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QUADRAT DTP: Investigating the timing and causes of nitrogen cycle changes in Bronze Age Ireland

Project Description

A fundamental alteration in the nitrogen cycle during the Bronze Age in Ireland has been identified through isotope analysis of wild and domesticated faunal remains and attributed to intensified land management during this time (Guiry et al. 2018). The timing of the shift broadly coincides with palynological evidence for widespread land clearance in the Middle Bronze Age (~1600 BCE) and Late Bronze Age (~1000 BCE) that supports an anthropogenic explanation for the environmental shift (Plunkett 2009) but a climate driver cannot be ruled out. This project will investigate the timing, extent and potential causes of the nitrogen fractionation shift through a palaeoenvironmental analysis of sedimentary sequences and an examination of dietary evidence spanning the Bronze Age.

Specific research questions include:
1) Is a nitrogen shift detectable in sedimentary sequences, including peatlands which were unlikely to have been directly impacted by intensified farming?
2) Does the archaeological record accurately reflect the extent of Bronze Age land-use, and can intensification be detected during the period of interest?
3) How do changes in land-use manifest in the subsistence record, determined from multi-proxy palaeodietary information from the archaeological record?
4) What was the relationship of land-use and/or nitrogen shifts, if any, to climate change during this period?

1) Palaeoenvironmental sequences will be collected from suitable lake and peatland sites in areas demonstrating contrasting densities of Bronze Age activity in Ireland (determined from Sites and Monuments Records in the two jurisdictions of the island). Tephrochronology and 14C dating will be used to isolate the Bronze Age levels of the sequences, which will then be investigated at centennial-scale resolution for land-use history (pollen analysis), palaeoclimate (pollen influx; testate amoebae – peatlands only) and δ15N analysis. Higher resolution analysis will be conducted across periods of major transitions to enable the timing of those events to be refined.
2) The relationship between land-use changes, subsistence and diet will be investigated using stable isotope analysis of archaeobotanical, archaeofaunal and human remains from a selection of Bronze Age archaeological sites in Ireland. Previously published data will be integrated into the study alongside newly generated data.

This multi-proxy approach will comprise the first integrated investigation of land-use changes, diet and environmental impacts in Irish prehistory and will enable a deeper understanding of the role of humans in driving systemic ecosystem change.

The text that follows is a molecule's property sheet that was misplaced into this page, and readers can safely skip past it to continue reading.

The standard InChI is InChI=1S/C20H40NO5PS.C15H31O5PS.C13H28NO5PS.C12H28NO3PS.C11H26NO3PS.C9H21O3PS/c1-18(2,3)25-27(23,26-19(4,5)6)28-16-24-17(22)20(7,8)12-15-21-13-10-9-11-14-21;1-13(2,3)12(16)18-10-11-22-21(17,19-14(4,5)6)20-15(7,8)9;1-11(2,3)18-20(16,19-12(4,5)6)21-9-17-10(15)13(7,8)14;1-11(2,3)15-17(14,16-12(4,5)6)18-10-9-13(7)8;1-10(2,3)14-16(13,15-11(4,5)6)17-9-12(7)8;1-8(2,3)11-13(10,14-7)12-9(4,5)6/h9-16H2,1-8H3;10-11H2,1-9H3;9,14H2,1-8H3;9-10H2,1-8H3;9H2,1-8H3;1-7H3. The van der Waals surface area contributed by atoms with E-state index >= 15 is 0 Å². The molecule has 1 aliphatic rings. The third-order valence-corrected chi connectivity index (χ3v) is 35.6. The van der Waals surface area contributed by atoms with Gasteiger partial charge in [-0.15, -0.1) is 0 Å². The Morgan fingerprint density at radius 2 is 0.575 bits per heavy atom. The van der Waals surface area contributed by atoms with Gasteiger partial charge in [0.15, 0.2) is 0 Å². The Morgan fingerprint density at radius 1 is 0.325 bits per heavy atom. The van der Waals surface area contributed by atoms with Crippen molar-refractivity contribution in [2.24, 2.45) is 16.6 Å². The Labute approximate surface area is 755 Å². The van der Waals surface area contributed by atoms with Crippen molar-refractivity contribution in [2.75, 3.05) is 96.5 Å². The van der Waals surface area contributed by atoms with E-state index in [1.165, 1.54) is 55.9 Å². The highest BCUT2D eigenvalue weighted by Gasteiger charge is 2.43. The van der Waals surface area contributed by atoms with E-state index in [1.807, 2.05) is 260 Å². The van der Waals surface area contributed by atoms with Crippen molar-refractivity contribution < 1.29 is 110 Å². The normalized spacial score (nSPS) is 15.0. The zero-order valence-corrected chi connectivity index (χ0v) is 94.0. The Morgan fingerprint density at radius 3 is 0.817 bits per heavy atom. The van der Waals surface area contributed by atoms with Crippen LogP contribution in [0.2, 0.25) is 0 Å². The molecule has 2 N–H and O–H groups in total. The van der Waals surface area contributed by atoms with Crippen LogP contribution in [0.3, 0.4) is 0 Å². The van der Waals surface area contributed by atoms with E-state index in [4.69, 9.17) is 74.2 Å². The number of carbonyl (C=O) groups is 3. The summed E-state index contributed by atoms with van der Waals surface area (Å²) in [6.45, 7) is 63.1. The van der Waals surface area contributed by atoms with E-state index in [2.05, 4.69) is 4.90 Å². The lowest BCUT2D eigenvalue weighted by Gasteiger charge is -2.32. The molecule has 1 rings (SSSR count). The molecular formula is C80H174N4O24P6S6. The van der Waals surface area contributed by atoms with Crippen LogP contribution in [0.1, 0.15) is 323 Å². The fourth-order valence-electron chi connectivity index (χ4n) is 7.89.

Research training: Applicants will be expected to have some background in palaeoecology and/ or stable isotope analysis. The project will include training in necessary skills including fieldwork, palaeoenvironmental techniques, stable isotope analysis (including sample preparation, data generation and analysis), age-modelling and data handling. Palaeoenvironmental studies will be undertaken at QUB. Stable isotope data will be generated in Aberdeen and QUB.


Candidates should have (or expect to achieve) a minimum of a 2.1 Honours degree in a relevant subject. Applicants with
a minimum of a 2.2 Honours degree may be considered providing they have a Distinction at Master’s level.


• Apply for Degree of Doctor of Philosophy in Biological Sciences/Geosciences (update as appropriate)
• State name of the lead supervisor as ‘Name of Proposed Supervisor’ on application
• State ‘QUADRAT DTP’ as Intended Source of Funding
• Select the ‘Visit Website’ to apply now (update as appropriate: website for applying through your school)

Funding Notes

This project is funded by the NERC QUADRAT-DTP and is available to UK/EU nationals who meet the UKRI eligibility criteria. Please visit View Website for more information.

The studentship provides funding for tuition fees, stipend and a research training and support grant subject to eligibility.


Guiry, E. et al. 2018. Anthropogenic changes to the Holocene nitrogen cycle in Ireland. Science Advances 4, p.eaas9383.

Plunkett, G. 2009. Land-use patterns and cultural change in the Middle to Late Bronze Age in Ireland: inferences from pollen records. Vegetation History and Archaeobotany 18, 273-295.

How good is research at Queen’s University Belfast in Geography, Environmental Studies and Archaeology?

FTE Category A staff submitted: 30.80

Research output data provided by the Research Excellence Framework (REF)

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